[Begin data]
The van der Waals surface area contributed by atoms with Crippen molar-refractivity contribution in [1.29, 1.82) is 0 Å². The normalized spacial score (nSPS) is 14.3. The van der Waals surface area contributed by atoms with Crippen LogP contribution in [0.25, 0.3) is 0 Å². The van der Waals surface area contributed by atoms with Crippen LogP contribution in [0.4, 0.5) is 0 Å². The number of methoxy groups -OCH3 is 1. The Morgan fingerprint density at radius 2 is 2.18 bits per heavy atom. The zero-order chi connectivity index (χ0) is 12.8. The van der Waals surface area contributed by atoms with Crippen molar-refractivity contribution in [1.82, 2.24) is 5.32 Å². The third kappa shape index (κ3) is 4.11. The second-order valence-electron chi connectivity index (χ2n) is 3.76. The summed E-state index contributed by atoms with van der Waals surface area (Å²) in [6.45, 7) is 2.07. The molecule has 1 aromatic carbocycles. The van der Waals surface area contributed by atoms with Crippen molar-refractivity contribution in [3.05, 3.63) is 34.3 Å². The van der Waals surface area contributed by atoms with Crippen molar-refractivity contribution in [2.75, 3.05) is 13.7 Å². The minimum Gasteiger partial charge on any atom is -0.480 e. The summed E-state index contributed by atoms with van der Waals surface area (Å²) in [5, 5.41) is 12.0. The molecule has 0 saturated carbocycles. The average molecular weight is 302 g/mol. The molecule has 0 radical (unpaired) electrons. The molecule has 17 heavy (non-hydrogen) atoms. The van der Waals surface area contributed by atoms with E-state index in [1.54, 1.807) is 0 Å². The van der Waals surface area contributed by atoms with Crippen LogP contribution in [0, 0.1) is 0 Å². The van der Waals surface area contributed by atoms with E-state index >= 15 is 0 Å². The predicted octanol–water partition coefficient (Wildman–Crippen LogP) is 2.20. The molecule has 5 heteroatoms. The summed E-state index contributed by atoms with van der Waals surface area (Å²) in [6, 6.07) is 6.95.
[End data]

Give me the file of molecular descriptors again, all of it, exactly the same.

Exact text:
The van der Waals surface area contributed by atoms with Crippen molar-refractivity contribution in [1.29, 1.82) is 0 Å². The normalized spacial score (nSPS) is 14.3. The van der Waals surface area contributed by atoms with Crippen LogP contribution in [0.25, 0.3) is 0 Å². The van der Waals surface area contributed by atoms with Crippen LogP contribution in [0.4, 0.5) is 0 Å². The number of methoxy groups -OCH3 is 1. The Morgan fingerprint density at radius 2 is 2.18 bits per heavy atom. The zero-order chi connectivity index (χ0) is 12.8. The van der Waals surface area contributed by atoms with Crippen molar-refractivity contribution in [1.82, 2.24) is 5.32 Å². The third kappa shape index (κ3) is 4.11. The second-order valence-electron chi connectivity index (χ2n) is 3.76. The summed E-state index contributed by atoms with van der Waals surface area (Å²) in [6.45, 7) is 2.07. The molecule has 1 aromatic carbocycles. The van der Waals surface area contributed by atoms with Crippen molar-refractivity contribution in [3.05, 3.63) is 34.3 Å². The van der Waals surface area contributed by atoms with Crippen molar-refractivity contribution in [2.75, 3.05) is 13.7 Å². The minimum Gasteiger partial charge on any atom is -0.480 e. The summed E-state index contributed by atoms with van der Waals surface area (Å²) in [5, 5.41) is 12.0. The molecule has 0 saturated carbocycles. The average molecular weight is 302 g/mol. The molecule has 0 radical (unpaired) electrons. The molecule has 17 heavy (non-hydrogen) atoms. The van der Waals surface area contributed by atoms with E-state index in [1.54, 1.807) is 0 Å². The van der Waals surface area contributed by atoms with Crippen LogP contribution in [0, 0.1) is 0 Å². The van der Waals surface area contributed by atoms with E-state index >= 15 is 0 Å². The predicted octanol–water partition coefficient (Wildman–Crippen LogP) is 2.20. The molecule has 5 heteroatoms. The summed E-state index contributed by atoms with van der Waals surface area (Å²) in [6, 6.07) is 6.95.